Welcome friends! I have started this entry in the global technosphere because I have been in love with books since the age of 2. Among the busy business of being a new teacher, this is my outlet for sharing thoughts on a love of reading a wide variety of books. My inspiration can be summed up with a yearbook quote from a teacher written when I was 8: "To the only girl at recess I see reading a book. Good for you!"
My blog title is quoted from a classmate who asked me this once. Believe it or not, I've also heard it as a teacher :D

Thursday, November 25, 2010

Literary Blog Hop

A weekly meme hosted by The Blue Bookcase.

This week's topic is:

What makes a contemporary novel a classic?  Discuss a book which you think fits the category of ‘modern classics’ and explain why.

This is an interesting topic up for debate.  By definition, a classic should be from a generation that is no longer alive but resonates with the current generations.  How can that happen if the book is only a few decades old or younger?  But it happens with all products of culture:  "this is classic."  So the definition has changed.  Some books have a treasured quality that allows readers to foresee it as being a classic, usually because they deal with subject matter never written about before (a difficult feat to muster in the 21st century) or writes about subject matter in a rejuvanating way.

In my humble opinion, a modern classic would be any book written anywhere from the last half century up to the last 20 years.  So in 2010, a modern classic would be written between 1961 and 1991.  There are countless titles, I wouldn't know where to begin naming just one.  To give you an idea, these are some titles I categorized under Modern Classics in my TBR list, and this is by no means exhaustive:

The Godfather- Mario Puzo (1969)
Gravity’s Rainbow- Thomas Pynchon (1973)
Interview With the Vampire- Anne Rice (1976)
Requiem For a Dream- Hubert Selby (1978)
Unbearable Lightness of Being- Milan Kundera (1984)
The Remains of the Day- Kazuo Ishiguro (1989)
American Psycho- Bret Easton Ellis (1991)--this would be the baby of the bunch :)

Here were some titles that I considered MCs, but are a bit premature:
Schindler’s List- Thomas Keneally (1993)--this could be a strong exception
The Shipping News- E. Annie Proulx (1993) could this
Trainspotting- Irvine Welsh (1993)
The Reader- Bernard Schlink (1995)
Infinite Jest- David Foster Wallace (1996)
The Perfect Storm- Sebastian Junger (1997)
Guns, Germs & Steel- Jared Diamond (1997)

...and some others that aren't quite close enough but may turn out to be MCs:
Life of Pi- Yann Martel (2001)
Love & Other Impossible Pursuits- Ayelet Waldman (2006)


  1. Hmmm ... Guns, Germs & Dteel had an interesting premise, but I can't really foresee it becoming a classic. Infinite Jest, however, I can definitely see.

    Thanks for participating!

  2. Definitely agree with The Unbearable Lightness of Being! I'd add Never Let Me Go to your list. I really want to read The Remains of the Day!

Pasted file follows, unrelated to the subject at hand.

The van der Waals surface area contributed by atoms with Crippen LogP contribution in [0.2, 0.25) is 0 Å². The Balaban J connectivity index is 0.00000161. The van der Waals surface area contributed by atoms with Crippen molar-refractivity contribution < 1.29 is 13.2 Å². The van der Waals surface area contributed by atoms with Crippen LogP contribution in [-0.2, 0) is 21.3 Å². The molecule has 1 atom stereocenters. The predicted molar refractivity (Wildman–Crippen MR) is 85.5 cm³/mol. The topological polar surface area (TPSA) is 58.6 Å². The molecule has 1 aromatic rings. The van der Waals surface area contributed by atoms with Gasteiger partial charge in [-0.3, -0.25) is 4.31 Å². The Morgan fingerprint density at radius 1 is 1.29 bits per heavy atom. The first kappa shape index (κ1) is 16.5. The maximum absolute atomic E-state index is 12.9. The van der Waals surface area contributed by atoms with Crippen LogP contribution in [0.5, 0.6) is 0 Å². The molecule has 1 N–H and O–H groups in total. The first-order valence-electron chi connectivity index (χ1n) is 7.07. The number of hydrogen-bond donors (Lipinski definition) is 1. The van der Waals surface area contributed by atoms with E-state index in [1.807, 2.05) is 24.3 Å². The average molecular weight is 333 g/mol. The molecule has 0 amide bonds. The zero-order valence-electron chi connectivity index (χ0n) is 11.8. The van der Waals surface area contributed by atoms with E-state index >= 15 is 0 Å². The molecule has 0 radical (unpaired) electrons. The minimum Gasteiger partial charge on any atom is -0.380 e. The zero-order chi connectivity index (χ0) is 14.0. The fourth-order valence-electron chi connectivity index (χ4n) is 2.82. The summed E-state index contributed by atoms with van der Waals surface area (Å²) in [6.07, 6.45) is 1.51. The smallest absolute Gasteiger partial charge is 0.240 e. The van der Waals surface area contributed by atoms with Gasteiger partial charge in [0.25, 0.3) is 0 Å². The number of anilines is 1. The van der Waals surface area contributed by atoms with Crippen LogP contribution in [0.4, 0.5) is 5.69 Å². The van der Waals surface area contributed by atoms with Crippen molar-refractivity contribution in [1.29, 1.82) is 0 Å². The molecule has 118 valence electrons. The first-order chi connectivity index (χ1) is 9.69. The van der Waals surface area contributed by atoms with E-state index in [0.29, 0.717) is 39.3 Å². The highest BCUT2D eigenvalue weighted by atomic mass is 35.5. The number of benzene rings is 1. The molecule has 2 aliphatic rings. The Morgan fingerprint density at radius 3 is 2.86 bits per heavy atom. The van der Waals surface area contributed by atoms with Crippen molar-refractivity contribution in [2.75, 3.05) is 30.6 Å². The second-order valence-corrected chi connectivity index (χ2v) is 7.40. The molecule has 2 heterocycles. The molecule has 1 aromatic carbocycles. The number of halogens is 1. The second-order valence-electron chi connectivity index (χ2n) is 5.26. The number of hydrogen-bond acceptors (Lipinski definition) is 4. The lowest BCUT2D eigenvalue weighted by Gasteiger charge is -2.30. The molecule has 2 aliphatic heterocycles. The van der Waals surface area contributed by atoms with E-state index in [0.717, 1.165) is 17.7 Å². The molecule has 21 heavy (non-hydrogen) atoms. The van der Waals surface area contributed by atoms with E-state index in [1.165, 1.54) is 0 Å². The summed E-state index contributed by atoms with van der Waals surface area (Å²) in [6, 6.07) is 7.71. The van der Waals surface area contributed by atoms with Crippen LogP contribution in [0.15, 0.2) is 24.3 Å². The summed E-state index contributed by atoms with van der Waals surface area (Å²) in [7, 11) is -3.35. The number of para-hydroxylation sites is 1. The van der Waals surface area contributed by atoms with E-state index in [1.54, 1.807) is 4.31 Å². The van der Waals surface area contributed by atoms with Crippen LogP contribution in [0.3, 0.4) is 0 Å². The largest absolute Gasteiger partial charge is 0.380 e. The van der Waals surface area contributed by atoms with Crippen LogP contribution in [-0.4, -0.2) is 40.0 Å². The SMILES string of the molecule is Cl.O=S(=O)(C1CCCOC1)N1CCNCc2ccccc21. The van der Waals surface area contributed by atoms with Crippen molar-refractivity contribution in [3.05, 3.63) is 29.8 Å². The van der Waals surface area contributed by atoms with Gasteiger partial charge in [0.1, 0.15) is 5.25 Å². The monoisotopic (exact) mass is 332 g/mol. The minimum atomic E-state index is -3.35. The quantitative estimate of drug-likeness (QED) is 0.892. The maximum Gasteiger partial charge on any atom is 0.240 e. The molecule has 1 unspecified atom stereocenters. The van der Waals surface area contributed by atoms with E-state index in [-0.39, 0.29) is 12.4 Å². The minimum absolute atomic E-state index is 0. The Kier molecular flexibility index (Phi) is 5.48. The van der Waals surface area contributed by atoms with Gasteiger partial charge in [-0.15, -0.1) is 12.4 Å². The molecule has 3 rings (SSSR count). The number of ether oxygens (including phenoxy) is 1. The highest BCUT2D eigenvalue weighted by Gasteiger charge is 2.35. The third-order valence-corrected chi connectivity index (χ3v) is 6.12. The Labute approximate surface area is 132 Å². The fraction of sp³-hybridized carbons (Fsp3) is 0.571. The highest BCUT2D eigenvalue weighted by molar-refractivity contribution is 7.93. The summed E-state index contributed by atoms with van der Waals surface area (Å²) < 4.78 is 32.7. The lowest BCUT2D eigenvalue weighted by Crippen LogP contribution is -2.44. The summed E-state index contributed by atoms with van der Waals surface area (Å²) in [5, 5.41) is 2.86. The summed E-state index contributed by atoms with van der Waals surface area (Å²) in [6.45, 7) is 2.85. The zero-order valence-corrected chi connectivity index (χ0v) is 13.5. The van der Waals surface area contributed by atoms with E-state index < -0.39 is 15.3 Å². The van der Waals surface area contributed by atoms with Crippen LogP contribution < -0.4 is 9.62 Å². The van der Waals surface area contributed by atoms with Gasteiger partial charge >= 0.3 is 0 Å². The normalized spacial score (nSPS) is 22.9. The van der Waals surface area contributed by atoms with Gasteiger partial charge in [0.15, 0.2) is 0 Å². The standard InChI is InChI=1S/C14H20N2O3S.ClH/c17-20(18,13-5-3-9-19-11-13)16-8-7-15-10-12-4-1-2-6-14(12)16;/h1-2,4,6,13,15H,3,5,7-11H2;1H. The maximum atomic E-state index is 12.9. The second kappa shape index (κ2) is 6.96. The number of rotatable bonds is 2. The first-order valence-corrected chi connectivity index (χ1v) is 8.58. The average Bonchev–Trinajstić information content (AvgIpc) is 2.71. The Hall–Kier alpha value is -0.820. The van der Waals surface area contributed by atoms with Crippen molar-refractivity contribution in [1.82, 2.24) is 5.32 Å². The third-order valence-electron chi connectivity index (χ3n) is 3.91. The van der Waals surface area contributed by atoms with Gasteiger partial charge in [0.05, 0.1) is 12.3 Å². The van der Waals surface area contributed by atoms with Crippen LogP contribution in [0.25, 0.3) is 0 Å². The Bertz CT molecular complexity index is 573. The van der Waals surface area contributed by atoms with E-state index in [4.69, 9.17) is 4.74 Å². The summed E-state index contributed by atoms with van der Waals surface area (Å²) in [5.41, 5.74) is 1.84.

3. Gravity's Rainbow is my best bet for a post WWII novel to be still read in the 22nd century-I enjoyed reading your list a lot

  4. I agree that what really makes something a classic is different generations agreeing on the quality or relevance of a book. I'm hoping that Life of Pi doesn't make it, but it's looking like I'll be disappointed. :)

  5. I really agree with your timing here - I'd say that the modern classic is about 50 years old. I was thinking of writers like George Orwell, for instance. But as someone commented on my site, sometimes it only takes a movie to turn a book that's disappeared into a modern classic, and in that respect we might be surprised by what we retain in years to come. The lists you post are great.

  6. I think the books we try to identify as classics with a recent publishing date are very iffy.

    Here are my thoughts:

  7. I agree with Remains of the Day in a way. On the other hand, there is no way that we can say what people will be reading in say 100 years time. I think it's very hard to predict what will be a classic. At the least we can say that some of the old classics weren't all that important in their time. So, our list doesn't need to exclude less famous books. But otherwise? I really don't know.

  8. Oh, The Shipping News. I'd forgotten about that one. Great book.

  9. Gravity’s Rainbow- Thomas Pynchon, Unbearable Lightness of Being- Milan Kundera, The Remains of the Day- Kazuo Ishiguro, all fantastic choices & then Trainspotting- Irvine Welsh inspired. Enjoyed your selection thanks,

  10. Good list of books you have there. I agree with you except I gave modern classics a 30 year time frame, instead of 20. Although, American Psycho will be a classic in my opinion!

    I think I am the only person in the world who hated Life of Pi.

  11. Thumbs up to Unbearable Lightness of Being. Certainly a contender to become a classic.